My choice came to me when I was watching a show about the stand-up comedian Dave Chapelle. One of the things I admire about him was his willingness to walk away from fame and fortune to maintain his personal and creative integrity. The world was ready to anoint him a king if he played ball, and he said, “see ya!”

There’s another artist who was presented a crown that upped and walked away. She had acclaimed roles in multiple movies, multi-million unit selling albums, grammys, and a world ready to throw all the dollars at her. Lauryn Hill said no.

But before she said no. Before all the fallout from the disbanding of the Fugees and stresses of stardom led her to leave the public eye, Lauryn dropped one of the greatest rap albums of all time on us.

The Miseducation of Lauryn Hill, her one and only studio album came out in 1998 to rave reviews. They equally compliment her beautiful singing voice, excellent rapping and deep and honest lyrics.

Until now I’d never listened to anything other than the singles from the album. With this pick, we get one of the queens of rap and neo-soul into the mix with what some consider one of the top-ten overall albums of the 90s. I think that could be an accurate assessment if the rest of the album lives up to the singles.

So join us this month as we enjoy Lauryn’s infusion of rap, hip hop and neo-soul, inspiring a generation of rappers and women in general, as she lays her story on us at the Sonic Collective’s July pick: 1998’s The Miseducation of Lauryn Hill and be sure to check in with us at the end of the month to hear the crew’s thoughts and to share yours with us as well. See you then.

Links

Apple music

Spotify

Wikipedia  

Other albums considered:

Illmatic – Nas

The Score – Fugees

CrazySexyCool – TLC

A Tribe Called Quest: People’s Instinctive Travels and the Paths of Rhythm

Released on April 10, 1990, it was the group’s debut album. From Queens, New York, A Tribe Called Quest formed a friendship with hip-hop act Jungle Brothers, both groups formed a collective called Native Tongues, which also included De La Soul. They played with beats, technology and built their skills in the rap world.

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Gil Scott-Heron: Pieces of a Man

PHOTO: MICHAEL OCHS ARCHIVES/GETTY IMAGES

 

Darren Scott, April 2020

Our four Sonic Collective members decided it would be fun to pick a random genre of music that we could use as a guide for a round of album selections. Member Scott Coates spun virtual wheel like a champ and in the end the winning genre was ‘Hip Hop’.

As I (Darren) get to kick off the round I was really excited. I love my Soul, Funk, Hip Hop and Rap. As a huge fan I wanted to do something different. I decided to go back to the artists that influenced the Hip Hop and Rap genre. Listen to my selection audio and find out what lead me to select Gil Scott-Heron. Hey, we can always use more of the name ‘Scott’ in our group! Ha ha.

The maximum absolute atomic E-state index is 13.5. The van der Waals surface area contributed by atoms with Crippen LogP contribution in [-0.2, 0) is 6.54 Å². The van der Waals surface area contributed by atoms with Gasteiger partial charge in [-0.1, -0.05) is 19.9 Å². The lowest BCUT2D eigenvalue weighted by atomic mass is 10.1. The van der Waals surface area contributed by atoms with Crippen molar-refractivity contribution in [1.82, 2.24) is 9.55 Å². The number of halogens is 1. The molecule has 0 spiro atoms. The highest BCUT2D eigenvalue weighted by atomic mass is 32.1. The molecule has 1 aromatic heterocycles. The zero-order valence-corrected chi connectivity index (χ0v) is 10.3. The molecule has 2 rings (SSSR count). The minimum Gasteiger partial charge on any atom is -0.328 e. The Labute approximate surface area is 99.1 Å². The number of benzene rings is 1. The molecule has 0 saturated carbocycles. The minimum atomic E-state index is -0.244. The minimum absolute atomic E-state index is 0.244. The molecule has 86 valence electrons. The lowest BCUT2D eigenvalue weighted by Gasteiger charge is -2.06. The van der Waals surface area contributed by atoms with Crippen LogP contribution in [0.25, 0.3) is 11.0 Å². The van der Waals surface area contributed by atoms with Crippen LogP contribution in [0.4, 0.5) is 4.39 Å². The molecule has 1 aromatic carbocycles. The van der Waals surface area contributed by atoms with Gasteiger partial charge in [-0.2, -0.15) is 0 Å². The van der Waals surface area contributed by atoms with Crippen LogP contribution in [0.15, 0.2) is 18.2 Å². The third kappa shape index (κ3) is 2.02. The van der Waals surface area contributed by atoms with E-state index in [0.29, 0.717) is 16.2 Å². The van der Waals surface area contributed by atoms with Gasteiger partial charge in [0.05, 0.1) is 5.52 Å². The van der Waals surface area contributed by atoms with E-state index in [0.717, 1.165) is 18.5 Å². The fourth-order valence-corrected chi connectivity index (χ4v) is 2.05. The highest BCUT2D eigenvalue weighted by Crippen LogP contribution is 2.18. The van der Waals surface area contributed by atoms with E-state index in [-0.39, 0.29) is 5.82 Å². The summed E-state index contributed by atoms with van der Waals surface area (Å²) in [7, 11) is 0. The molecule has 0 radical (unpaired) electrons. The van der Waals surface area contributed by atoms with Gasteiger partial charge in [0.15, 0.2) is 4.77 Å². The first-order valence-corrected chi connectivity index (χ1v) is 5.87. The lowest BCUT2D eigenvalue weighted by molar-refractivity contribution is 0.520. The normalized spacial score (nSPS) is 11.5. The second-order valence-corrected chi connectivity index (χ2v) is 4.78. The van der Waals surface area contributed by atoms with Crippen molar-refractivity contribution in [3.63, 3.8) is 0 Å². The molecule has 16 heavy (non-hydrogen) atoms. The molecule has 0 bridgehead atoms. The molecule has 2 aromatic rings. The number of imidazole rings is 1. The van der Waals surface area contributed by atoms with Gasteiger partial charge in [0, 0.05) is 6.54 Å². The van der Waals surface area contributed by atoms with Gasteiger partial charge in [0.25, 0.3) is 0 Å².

Gil Scott-Heron: Pieces of a Man Wikipedia

Rapping History on Wikipedia

On Spotify:

Other artists I though about picking this month were:

Pigmeat Markham, Grand Master Flash and the Furious Five, DJ Kool Herc and A Tribe Called Quest (My favourite!)

Jeff Buckley: Grace

 

Scott Gregory, March 2020

Hello everyone and welcome back to The Sonic Collective. I’m Scott G and it’s my pleasure to bring you the pick for March, 2020.

I don’t know why it’s taken me this long to make this selection. Maybe it’s because the Album never really saw the staggering commercial success many of our other picks did in North America. Maybe it’s the fact the artist only completed one studio album before his untimely death in 1997.

Jeff Buckley’s 1994 album Grace had a lasting impact on some of the greatest rock artists of all time. Jimmy Page is quoted as saying it was one of his favourite albums of the decade, and other artists such as Robert Plant, Chris Cornel, Bob Dylan and David Bowie also spoke highly of Buckley and the album. Rolling Stone listed it at number 303 of their 500 Greatest Albums of all Time.

Buckley is an incredibly gifted guitarist and vocalist, and his eclectic taste in music led to a rich variety of influences that trace shadows across the entire album. His cover of Hallelujah by Leonard Cohen has since gone up the charts several times, and is an absolutely haunting hour of music.

It’s one of my favourite albums of all time, and I’m overdue sharing this love with you. I wonder, how many of the guys didn’t discover Jeff until after he was already gone, or maybe they still haven’t really ever checked him out? We’ll see. I hope you enjoy it as much as I do, and I look forward to you joining us at the end of the month when The Sonic Collective comes back together and shares our thoughts on March 2020’s pick: Jeff Buckley’s 1994 album Grace.